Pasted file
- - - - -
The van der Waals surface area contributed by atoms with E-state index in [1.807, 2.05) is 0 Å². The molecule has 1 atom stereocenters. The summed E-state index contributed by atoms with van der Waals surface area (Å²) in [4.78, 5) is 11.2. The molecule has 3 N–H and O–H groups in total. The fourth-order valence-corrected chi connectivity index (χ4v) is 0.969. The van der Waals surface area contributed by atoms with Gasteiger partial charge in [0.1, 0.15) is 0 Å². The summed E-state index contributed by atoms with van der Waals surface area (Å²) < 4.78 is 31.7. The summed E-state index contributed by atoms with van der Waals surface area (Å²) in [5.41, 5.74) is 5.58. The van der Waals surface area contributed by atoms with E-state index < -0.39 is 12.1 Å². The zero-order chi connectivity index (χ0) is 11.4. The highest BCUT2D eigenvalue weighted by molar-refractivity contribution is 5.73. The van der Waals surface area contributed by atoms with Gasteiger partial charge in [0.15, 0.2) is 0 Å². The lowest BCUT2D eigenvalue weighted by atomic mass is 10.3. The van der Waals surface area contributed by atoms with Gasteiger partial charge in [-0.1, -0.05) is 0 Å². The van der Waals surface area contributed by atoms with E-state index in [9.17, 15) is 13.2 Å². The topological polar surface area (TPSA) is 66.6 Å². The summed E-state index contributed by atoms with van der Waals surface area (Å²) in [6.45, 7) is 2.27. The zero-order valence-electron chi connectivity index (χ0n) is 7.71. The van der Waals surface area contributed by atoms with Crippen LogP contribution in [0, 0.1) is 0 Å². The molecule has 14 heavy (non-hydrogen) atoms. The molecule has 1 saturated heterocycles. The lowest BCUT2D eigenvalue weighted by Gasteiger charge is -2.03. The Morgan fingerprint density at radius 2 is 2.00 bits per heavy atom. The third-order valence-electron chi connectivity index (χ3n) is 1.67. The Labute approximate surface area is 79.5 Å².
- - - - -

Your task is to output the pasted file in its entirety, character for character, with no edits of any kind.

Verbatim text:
The van der Waals surface area contributed by atoms with E-state index in [1.807, 2.05) is 0 Å². The molecule has 1 atom stereocenters. The summed E-state index contributed by atoms with van der Waals surface area (Å²) in [4.78, 5) is 11.2. The molecule has 3 N–H and O–H groups in total. The fourth-order valence-corrected chi connectivity index (χ4v) is 0.969. The van der Waals surface area contributed by atoms with Gasteiger partial charge in [0.1, 0.15) is 0 Å². The summed E-state index contributed by atoms with van der Waals surface area (Å²) < 4.78 is 31.7. The summed E-state index contributed by atoms with van der Waals surface area (Å²) in [5.41, 5.74) is 5.58. The van der Waals surface area contributed by atoms with E-state index < -0.39 is 12.1 Å². The zero-order chi connectivity index (χ0) is 11.4. The highest BCUT2D eigenvalue weighted by molar-refractivity contribution is 5.73. The van der Waals surface area contributed by atoms with Gasteiger partial charge in [0.15, 0.2) is 0 Å². The lowest BCUT2D eigenvalue weighted by atomic mass is 10.3. The van der Waals surface area contributed by atoms with Gasteiger partial charge in [-0.1, -0.05) is 0 Å². The van der Waals surface area contributed by atoms with E-state index in [9.17, 15) is 13.2 Å². The topological polar surface area (TPSA) is 66.6 Å². The summed E-state index contributed by atoms with van der Waals surface area (Å²) in [6.45, 7) is 2.27. The zero-order valence-electron chi connectivity index (χ0n) is 7.71. The van der Waals surface area contributed by atoms with Crippen LogP contribution in [0, 0.1) is 0 Å². The molecule has 14 heavy (non-hydrogen) atoms. The molecule has 1 saturated heterocycles. The lowest BCUT2D eigenvalue weighted by Gasteiger charge is -2.03. The Morgan fingerprint density at radius 2 is 2.00 bits per heavy atom. The third-order valence-electron chi connectivity index (χ3n) is 1.67. The Labute approximate surface area is 79.5 Å².